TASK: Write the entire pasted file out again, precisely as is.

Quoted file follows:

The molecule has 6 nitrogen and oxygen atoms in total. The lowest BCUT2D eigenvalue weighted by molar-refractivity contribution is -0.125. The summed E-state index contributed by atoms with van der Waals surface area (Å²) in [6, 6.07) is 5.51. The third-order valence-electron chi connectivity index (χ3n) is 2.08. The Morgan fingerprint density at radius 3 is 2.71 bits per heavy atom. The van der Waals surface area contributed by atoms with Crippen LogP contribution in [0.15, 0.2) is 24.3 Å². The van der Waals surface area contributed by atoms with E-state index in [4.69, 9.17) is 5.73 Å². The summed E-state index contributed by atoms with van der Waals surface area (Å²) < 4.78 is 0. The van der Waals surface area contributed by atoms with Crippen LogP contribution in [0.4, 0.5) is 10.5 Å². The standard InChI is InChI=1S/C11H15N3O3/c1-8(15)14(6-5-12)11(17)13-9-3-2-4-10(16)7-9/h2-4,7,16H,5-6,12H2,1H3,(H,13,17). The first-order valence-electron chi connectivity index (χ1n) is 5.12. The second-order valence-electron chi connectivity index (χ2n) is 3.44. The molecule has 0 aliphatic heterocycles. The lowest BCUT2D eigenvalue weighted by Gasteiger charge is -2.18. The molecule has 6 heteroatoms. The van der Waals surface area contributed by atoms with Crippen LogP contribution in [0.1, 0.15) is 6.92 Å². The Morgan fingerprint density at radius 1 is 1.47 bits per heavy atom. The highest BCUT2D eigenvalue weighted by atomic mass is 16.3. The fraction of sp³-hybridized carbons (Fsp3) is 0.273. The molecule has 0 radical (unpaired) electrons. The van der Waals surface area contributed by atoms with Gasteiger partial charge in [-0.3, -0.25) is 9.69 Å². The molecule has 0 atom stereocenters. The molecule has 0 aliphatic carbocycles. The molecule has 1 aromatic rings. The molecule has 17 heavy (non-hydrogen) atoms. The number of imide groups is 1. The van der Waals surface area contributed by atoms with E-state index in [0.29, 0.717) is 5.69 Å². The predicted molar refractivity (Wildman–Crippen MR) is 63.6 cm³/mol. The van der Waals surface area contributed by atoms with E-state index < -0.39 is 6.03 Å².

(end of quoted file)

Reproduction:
The molecule has 6 nitrogen and oxygen atoms in total. The lowest BCUT2D eigenvalue weighted by molar-refractivity contribution is -0.125. The summed E-state index contributed by atoms with van der Waals surface area (Å²) in [6, 6.07) is 5.51. The third-order valence-electron chi connectivity index (χ3n) is 2.08. The Morgan fingerprint density at radius 3 is 2.71 bits per heavy atom. The van der Waals surface area contributed by atoms with Crippen LogP contribution in [0.15, 0.2) is 24.3 Å². The van der Waals surface area contributed by atoms with E-state index in [4.69, 9.17) is 5.73 Å². The summed E-state index contributed by atoms with van der Waals surface area (Å²) < 4.78 is 0. The van der Waals surface area contributed by atoms with Crippen LogP contribution in [0.4, 0.5) is 10.5 Å². The standard InChI is InChI=1S/C11H15N3O3/c1-8(15)14(6-5-12)11(17)13-9-3-2-4-10(16)7-9/h2-4,7,16H,5-6,12H2,1H3,(H,13,17). The first-order valence-electron chi connectivity index (χ1n) is 5.12. The second-order valence-electron chi connectivity index (χ2n) is 3.44. The molecule has 0 aliphatic heterocycles. The lowest BCUT2D eigenvalue weighted by Gasteiger charge is -2.18. The molecule has 6 heteroatoms. The van der Waals surface area contributed by atoms with Crippen LogP contribution in [0.1, 0.15) is 6.92 Å². The Morgan fingerprint density at radius 1 is 1.47 bits per heavy atom. The highest BCUT2D eigenvalue weighted by atomic mass is 16.3. The fraction of sp³-hybridized carbons (Fsp3) is 0.273. The molecule has 0 radical (unpaired) electrons. The van der Waals surface area contributed by atoms with Gasteiger partial charge in [-0.3, -0.25) is 9.69 Å². The molecule has 0 atom stereocenters. The molecule has 0 aliphatic carbocycles. The molecule has 1 aromatic rings. The molecule has 17 heavy (non-hydrogen) atoms. The number of imide groups is 1. The van der Waals surface area contributed by atoms with E-state index in [0.29, 0.717) is 5.69 Å². The predicted molar refractivity (Wildman–Crippen MR) is 63.6 cm³/mol. The van der Waals surface area contributed by atoms with E-state index < -0.39 is 6.03 Å².